State Board of Education
The debate in 2009-10 over new social studies curriculum standards for Texas public schools predictably spiraled down into another “culture war” battle pushed by far-right pressure groups and their allies on the State Board of Education. As with science standards in 2008-09, state board members heavily revised drafts written by teachers and scholars and refused to consult with academic experts during debate over amendments. The new standards dictate what students learn in Texas public schools over the next decade.
Among the worst changes board member made was the adoption of a new curriculum standard for high school American government that suggests separation of church and state is not a key principle of the Constitution. In fact, far-right board members explicitly rejected a proposed standard requiring students to examine how the Founders protected religious freedom by barring government from promoting of favoring any particular religion over all others. Some board members even insisted that separation of church and state is a "myth."
Among other problems in the new social studies standards:
- A revised standard that downplays the central role that the issue of slavery played in causing the Civil War
- A new requirement that students contrast the ideas in Confederate President Jefferson Davis's inaugural address (which didn't even mention slavery) with speeches by U.S. President Abraham Lincoln
- Downplaying the significance of Enlightenment ideas on political revolutions from the 1750s to the present
- Revised standards that exaggerate religious influences on the Founders and the founding documents
- A new standard requiring that students learn about the political positions of conservative leaders and icons, such as Phyllis Schlafly and Moral Majority
- A revised standard suggesting that witch hunts by Sen. Joseph McCarthy and the House Un-American Activities Committee in the1950s were justified
- Removing the concept of "responsibility for the common good," which one board member criticized as too communistic
Independent reviews have given the new standards very low marks. A 2011 report from the conservative Thomas B. Fordham Institute, for example, ripped the new standards for American history. The report criticized those standards as a "politizied distortion of history" with "misrepresentations at every turn."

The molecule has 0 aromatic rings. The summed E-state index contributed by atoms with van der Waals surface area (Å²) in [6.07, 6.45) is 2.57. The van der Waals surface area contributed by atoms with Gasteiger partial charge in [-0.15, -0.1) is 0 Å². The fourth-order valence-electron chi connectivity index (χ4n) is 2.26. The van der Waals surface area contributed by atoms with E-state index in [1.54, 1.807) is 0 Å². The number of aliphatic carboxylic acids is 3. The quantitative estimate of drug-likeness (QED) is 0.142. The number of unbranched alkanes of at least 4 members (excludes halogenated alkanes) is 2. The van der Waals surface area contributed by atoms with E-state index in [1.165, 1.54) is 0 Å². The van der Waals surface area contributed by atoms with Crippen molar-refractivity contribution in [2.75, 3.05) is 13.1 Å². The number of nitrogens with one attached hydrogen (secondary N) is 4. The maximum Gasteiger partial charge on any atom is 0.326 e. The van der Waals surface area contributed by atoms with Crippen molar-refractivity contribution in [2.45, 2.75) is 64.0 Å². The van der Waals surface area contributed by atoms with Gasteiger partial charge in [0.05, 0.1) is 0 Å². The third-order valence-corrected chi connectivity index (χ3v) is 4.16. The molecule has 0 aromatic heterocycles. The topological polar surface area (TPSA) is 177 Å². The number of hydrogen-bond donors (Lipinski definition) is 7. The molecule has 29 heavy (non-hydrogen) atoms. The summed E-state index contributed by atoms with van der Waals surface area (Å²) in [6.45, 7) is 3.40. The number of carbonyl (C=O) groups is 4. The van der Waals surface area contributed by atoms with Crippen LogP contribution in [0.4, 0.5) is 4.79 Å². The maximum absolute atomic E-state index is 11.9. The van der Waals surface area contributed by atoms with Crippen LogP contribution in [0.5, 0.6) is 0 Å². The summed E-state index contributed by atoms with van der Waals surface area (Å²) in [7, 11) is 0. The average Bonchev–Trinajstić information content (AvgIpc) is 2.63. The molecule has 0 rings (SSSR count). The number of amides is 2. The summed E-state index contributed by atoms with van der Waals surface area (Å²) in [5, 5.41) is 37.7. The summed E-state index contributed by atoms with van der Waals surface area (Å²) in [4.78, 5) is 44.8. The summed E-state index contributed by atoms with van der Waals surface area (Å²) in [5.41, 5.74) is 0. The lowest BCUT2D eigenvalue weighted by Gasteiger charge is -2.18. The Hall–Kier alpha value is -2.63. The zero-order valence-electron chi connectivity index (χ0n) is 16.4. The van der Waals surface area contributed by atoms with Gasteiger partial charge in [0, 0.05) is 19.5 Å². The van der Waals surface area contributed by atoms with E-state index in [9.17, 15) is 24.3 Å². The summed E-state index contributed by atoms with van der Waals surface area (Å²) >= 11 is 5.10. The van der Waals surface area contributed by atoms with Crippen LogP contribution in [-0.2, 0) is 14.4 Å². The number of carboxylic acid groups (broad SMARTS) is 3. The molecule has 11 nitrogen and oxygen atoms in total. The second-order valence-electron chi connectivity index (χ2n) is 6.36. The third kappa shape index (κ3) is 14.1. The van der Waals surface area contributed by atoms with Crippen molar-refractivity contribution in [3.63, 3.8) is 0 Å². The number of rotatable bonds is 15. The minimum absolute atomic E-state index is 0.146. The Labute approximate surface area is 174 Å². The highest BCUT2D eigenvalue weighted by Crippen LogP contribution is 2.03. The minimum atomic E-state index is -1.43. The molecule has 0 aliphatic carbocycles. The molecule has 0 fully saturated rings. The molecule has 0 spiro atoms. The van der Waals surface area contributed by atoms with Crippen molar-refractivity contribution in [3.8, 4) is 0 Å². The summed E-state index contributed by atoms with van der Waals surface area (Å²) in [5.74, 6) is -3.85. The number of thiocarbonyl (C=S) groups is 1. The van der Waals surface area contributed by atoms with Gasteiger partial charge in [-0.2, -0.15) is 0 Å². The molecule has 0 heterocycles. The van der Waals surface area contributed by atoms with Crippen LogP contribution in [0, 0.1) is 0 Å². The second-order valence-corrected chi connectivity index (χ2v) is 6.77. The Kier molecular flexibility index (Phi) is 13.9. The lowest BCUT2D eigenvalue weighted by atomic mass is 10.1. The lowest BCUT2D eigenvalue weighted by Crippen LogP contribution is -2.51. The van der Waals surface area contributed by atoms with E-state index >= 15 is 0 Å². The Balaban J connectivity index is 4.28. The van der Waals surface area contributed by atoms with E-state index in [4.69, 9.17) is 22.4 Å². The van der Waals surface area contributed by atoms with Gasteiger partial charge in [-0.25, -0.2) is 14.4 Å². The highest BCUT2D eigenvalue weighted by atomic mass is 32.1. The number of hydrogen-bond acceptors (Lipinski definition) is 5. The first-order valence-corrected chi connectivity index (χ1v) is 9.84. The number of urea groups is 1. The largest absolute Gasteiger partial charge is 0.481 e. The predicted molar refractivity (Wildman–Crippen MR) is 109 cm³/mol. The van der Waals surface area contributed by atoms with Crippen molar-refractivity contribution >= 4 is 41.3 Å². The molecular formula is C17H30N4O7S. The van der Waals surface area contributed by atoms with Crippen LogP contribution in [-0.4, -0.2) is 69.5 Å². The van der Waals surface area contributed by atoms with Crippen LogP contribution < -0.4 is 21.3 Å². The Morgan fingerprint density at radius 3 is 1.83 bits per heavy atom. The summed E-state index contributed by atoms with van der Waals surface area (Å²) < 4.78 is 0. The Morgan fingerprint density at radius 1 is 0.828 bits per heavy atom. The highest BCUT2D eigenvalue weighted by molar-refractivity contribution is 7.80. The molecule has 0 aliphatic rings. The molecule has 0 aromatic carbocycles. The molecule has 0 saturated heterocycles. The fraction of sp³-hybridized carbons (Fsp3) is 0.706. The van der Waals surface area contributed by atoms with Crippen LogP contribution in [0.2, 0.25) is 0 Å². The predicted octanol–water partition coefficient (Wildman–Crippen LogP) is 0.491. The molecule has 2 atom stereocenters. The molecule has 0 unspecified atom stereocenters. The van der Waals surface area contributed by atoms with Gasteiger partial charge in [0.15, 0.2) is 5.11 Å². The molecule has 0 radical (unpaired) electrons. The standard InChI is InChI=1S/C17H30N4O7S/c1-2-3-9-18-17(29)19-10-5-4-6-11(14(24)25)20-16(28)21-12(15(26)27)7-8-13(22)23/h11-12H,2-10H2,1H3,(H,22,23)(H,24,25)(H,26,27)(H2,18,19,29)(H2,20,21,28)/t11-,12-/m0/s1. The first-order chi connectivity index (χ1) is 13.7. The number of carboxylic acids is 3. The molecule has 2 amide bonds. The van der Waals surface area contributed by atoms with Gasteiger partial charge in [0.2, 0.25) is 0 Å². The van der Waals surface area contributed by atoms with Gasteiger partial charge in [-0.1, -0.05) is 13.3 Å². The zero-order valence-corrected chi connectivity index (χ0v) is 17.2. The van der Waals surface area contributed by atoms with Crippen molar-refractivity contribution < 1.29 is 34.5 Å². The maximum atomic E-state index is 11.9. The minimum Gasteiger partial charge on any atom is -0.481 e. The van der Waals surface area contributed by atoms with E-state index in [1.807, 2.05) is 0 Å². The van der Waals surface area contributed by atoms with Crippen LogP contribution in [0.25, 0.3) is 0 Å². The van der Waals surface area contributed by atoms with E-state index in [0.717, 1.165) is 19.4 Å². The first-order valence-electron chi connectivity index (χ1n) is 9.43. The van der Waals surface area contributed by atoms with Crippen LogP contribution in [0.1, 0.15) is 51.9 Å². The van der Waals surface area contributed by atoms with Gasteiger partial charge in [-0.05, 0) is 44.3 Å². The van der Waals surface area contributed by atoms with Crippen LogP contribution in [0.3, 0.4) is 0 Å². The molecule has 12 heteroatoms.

A report later in 2011 written for the Social Studies Faculty Collaborative (a body established by the Texas Higher Education Coordinating Board) sharply criticized the state board for failing to adopt new history standards that align with the state's college readiness standards: "No student will succeed in college or the workplace if he confuses writings with speeches, conducts a one-sided analysis, or simply spits back a string of memorized information. No Texas parent would desire this for her child and no profit-minded Texas business leader would hire a graduate who had attained only these abysmal standards." That report also criticized the board's process in crafting the new history standards: "Over the course of eight months, the lawyers and realtors and dentist on the board made hundreds of changes to the standards. As the politicians squabbled over the politics of who should be in or out, they tacitly adopted a bi-partisan agreement to ignore principles of sound pedagogy."
Live-blog of the final debate and voter over the social studies standards
Press releases from the final three days of hearings and debate at the SBOE: here, here, here and here
Video highlights of debate on social studies standards on TFNTV
TFN Education Fund poll on church-state separation and curriculum standards
Board member Don McLeroy's proposed amendments from May hearing
Board member Cynthia Dunbar's opening prayer at the SBOE's last social studies meeting
Op-ed from TFN President Kathy Miller about the social studies debate
Who were the state board's social studies 'experts'?
Board member Don McLeroy on civil rights (not pretty)
Rehabilitating Joseph McCarthy?
The State of State U.S. History Standards 2011, Jeremy A. Stern and Sheldon M. Stern, Thomas B. Fordham Institute, February 16, 2011
Bridging the Gap Between K-12 and College Readiness Standards in Texas: Recommendations for U.S. History, Keith A. Erekson for the Social Studies Faculty Collaborative of the Texas Higher Education Coordinating Board, November 2011
Texas Education Agency information page on the social studies curriculum standards
New York Times Magazine article about the social studies debate
Washington Monthly article about the social studies debate